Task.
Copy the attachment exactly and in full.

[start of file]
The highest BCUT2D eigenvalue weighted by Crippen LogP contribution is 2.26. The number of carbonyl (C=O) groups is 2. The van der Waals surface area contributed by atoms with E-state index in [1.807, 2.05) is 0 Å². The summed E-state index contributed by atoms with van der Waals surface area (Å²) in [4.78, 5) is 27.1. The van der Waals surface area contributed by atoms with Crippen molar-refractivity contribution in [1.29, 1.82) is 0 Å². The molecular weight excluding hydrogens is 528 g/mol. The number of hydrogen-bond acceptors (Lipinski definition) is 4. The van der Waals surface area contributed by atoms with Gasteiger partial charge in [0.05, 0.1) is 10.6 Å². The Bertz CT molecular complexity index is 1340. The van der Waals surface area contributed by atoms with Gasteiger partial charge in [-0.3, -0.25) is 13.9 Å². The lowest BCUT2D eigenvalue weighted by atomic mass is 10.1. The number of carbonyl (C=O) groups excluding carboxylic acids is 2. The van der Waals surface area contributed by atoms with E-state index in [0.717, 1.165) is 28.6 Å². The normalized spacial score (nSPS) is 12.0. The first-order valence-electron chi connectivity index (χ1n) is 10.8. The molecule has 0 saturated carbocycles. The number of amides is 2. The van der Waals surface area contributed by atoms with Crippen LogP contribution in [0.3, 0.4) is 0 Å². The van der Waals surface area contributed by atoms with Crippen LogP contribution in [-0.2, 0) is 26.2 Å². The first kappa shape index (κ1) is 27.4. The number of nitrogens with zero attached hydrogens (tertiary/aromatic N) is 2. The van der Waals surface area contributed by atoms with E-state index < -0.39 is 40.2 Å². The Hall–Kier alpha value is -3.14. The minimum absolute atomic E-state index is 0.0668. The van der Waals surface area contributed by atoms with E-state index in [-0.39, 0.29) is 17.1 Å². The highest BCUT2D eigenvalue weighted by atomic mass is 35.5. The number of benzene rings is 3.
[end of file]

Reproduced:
The highest BCUT2D eigenvalue weighted by Crippen LogP contribution is 2.26. The number of carbonyl (C=O) groups is 2. The van der Waals surface area contributed by atoms with E-state index in [1.807, 2.05) is 0 Å². The summed E-state index contributed by atoms with van der Waals surface area (Å²) in [4.78, 5) is 27.1. The van der Waals surface area contributed by atoms with Crippen molar-refractivity contribution in [1.29, 1.82) is 0 Å². The molecular weight excluding hydrogens is 528 g/mol. The number of hydrogen-bond acceptors (Lipinski definition) is 4. The van der Waals surface area contributed by atoms with Gasteiger partial charge in [0.05, 0.1) is 10.6 Å². The Bertz CT molecular complexity index is 1340. The van der Waals surface area contributed by atoms with Gasteiger partial charge in [-0.3, -0.25) is 13.9 Å². The lowest BCUT2D eigenvalue weighted by atomic mass is 10.1. The number of carbonyl (C=O) groups excluding carboxylic acids is 2. The van der Waals surface area contributed by atoms with E-state index in [0.717, 1.165) is 28.6 Å². The normalized spacial score (nSPS) is 12.0. The first-order valence-electron chi connectivity index (χ1n) is 10.8. The molecule has 0 saturated carbocycles. The number of amides is 2. The van der Waals surface area contributed by atoms with Crippen LogP contribution in [0.3, 0.4) is 0 Å². The van der Waals surface area contributed by atoms with Crippen LogP contribution in [-0.2, 0) is 26.2 Å². The first kappa shape index (κ1) is 27.4. The number of nitrogens with zero attached hydrogens (tertiary/aromatic N) is 2. The van der Waals surface area contributed by atoms with E-state index < -0.39 is 40.2 Å². The Hall–Kier alpha value is -3.14. The minimum absolute atomic E-state index is 0.0668. The van der Waals surface area contributed by atoms with E-state index in [-0.39, 0.29) is 17.1 Å². The highest BCUT2D eigenvalue weighted by atomic mass is 35.5. The number of benzene rings is 3.